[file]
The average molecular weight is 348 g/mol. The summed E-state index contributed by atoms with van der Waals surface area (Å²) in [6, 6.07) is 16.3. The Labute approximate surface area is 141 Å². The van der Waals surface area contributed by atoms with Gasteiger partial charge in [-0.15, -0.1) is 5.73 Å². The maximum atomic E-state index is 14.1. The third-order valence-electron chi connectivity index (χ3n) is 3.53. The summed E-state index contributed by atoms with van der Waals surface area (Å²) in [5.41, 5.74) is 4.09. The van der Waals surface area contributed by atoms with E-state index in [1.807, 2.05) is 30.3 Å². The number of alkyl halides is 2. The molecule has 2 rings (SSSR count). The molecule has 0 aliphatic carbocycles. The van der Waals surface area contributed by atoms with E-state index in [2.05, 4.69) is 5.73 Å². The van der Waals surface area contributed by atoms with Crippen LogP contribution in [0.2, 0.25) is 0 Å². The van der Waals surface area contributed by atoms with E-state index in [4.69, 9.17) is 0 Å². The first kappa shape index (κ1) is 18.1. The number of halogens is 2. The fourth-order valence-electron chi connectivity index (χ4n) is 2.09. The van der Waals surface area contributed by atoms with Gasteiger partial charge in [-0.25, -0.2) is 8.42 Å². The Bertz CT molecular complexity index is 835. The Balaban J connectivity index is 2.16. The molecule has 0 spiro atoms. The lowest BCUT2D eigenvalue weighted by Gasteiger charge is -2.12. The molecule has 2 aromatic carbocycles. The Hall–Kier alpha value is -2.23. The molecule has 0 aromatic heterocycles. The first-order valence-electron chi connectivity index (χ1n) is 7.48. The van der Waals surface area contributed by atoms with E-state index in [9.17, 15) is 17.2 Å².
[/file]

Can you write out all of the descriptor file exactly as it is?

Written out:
The average molecular weight is 348 g/mol. The summed E-state index contributed by atoms with van der Waals surface area (Å²) in [6, 6.07) is 16.3. The Labute approximate surface area is 141 Å². The van der Waals surface area contributed by atoms with Gasteiger partial charge in [-0.15, -0.1) is 5.73 Å². The maximum atomic E-state index is 14.1. The third-order valence-electron chi connectivity index (χ3n) is 3.53. The summed E-state index contributed by atoms with van der Waals surface area (Å²) in [5.41, 5.74) is 4.09. The van der Waals surface area contributed by atoms with E-state index in [1.807, 2.05) is 30.3 Å². The number of alkyl halides is 2. The molecule has 2 rings (SSSR count). The molecule has 0 aliphatic carbocycles. The van der Waals surface area contributed by atoms with E-state index in [2.05, 4.69) is 5.73 Å². The van der Waals surface area contributed by atoms with Crippen LogP contribution in [0.2, 0.25) is 0 Å². The van der Waals surface area contributed by atoms with E-state index in [4.69, 9.17) is 0 Å². The first kappa shape index (κ1) is 18.1. The number of halogens is 2. The fourth-order valence-electron chi connectivity index (χ4n) is 2.09. The van der Waals surface area contributed by atoms with Gasteiger partial charge in [-0.25, -0.2) is 8.42 Å². The Bertz CT molecular complexity index is 835. The Balaban J connectivity index is 2.16. The molecule has 0 spiro atoms. The lowest BCUT2D eigenvalue weighted by Gasteiger charge is -2.12. The molecule has 2 aromatic carbocycles. The Hall–Kier alpha value is -2.23. The molecule has 0 aromatic heterocycles. The first-order valence-electron chi connectivity index (χ1n) is 7.48. The van der Waals surface area contributed by atoms with E-state index in [9.17, 15) is 17.2 Å².